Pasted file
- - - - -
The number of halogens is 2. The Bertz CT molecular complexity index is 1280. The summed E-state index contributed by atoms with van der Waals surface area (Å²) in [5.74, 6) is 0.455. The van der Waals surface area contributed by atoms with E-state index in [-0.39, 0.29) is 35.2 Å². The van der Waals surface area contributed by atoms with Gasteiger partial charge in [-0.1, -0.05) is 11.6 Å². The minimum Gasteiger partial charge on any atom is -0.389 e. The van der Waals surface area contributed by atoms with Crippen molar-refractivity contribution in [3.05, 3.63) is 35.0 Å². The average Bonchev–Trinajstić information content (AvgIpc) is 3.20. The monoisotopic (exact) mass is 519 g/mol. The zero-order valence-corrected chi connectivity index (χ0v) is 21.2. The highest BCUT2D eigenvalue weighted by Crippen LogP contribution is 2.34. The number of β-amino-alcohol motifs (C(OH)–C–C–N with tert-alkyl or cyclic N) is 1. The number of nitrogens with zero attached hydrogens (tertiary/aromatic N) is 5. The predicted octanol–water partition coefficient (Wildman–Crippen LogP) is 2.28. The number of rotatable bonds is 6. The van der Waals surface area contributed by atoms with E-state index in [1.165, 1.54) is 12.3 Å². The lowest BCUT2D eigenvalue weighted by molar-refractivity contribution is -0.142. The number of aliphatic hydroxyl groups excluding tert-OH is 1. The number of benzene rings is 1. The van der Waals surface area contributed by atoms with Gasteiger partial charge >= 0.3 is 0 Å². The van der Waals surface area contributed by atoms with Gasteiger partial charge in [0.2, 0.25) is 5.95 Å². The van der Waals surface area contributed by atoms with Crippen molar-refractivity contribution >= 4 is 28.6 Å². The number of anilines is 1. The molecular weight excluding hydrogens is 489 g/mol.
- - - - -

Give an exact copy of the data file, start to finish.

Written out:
The number of halogens is 2. The Bertz CT molecular complexity index is 1280. The summed E-state index contributed by atoms with van der Waals surface area (Å²) in [5.74, 6) is 0.455. The van der Waals surface area contributed by atoms with E-state index in [-0.39, 0.29) is 35.2 Å². The van der Waals surface area contributed by atoms with Gasteiger partial charge in [-0.1, -0.05) is 11.6 Å². The minimum Gasteiger partial charge on any atom is -0.389 e. The van der Waals surface area contributed by atoms with Crippen molar-refractivity contribution in [3.05, 3.63) is 35.0 Å². The average Bonchev–Trinajstić information content (AvgIpc) is 3.20. The monoisotopic (exact) mass is 519 g/mol. The zero-order valence-corrected chi connectivity index (χ0v) is 21.2. The highest BCUT2D eigenvalue weighted by Crippen LogP contribution is 2.34. The number of β-amino-alcohol motifs (C(OH)–C–C–N with tert-alkyl or cyclic N) is 1. The number of nitrogens with zero attached hydrogens (tertiary/aromatic N) is 5. The predicted octanol–water partition coefficient (Wildman–Crippen LogP) is 2.28. The number of rotatable bonds is 6. The van der Waals surface area contributed by atoms with E-state index in [1.165, 1.54) is 12.3 Å². The lowest BCUT2D eigenvalue weighted by molar-refractivity contribution is -0.142. The number of aliphatic hydroxyl groups excluding tert-OH is 1. The number of benzene rings is 1. The van der Waals surface area contributed by atoms with Gasteiger partial charge >= 0.3 is 0 Å². The van der Waals surface area contributed by atoms with Gasteiger partial charge in [0.2, 0.25) is 5.95 Å². The van der Waals surface area contributed by atoms with Crippen molar-refractivity contribution >= 4 is 28.6 Å². The number of anilines is 1. The molecular weight excluding hydrogens is 489 g/mol.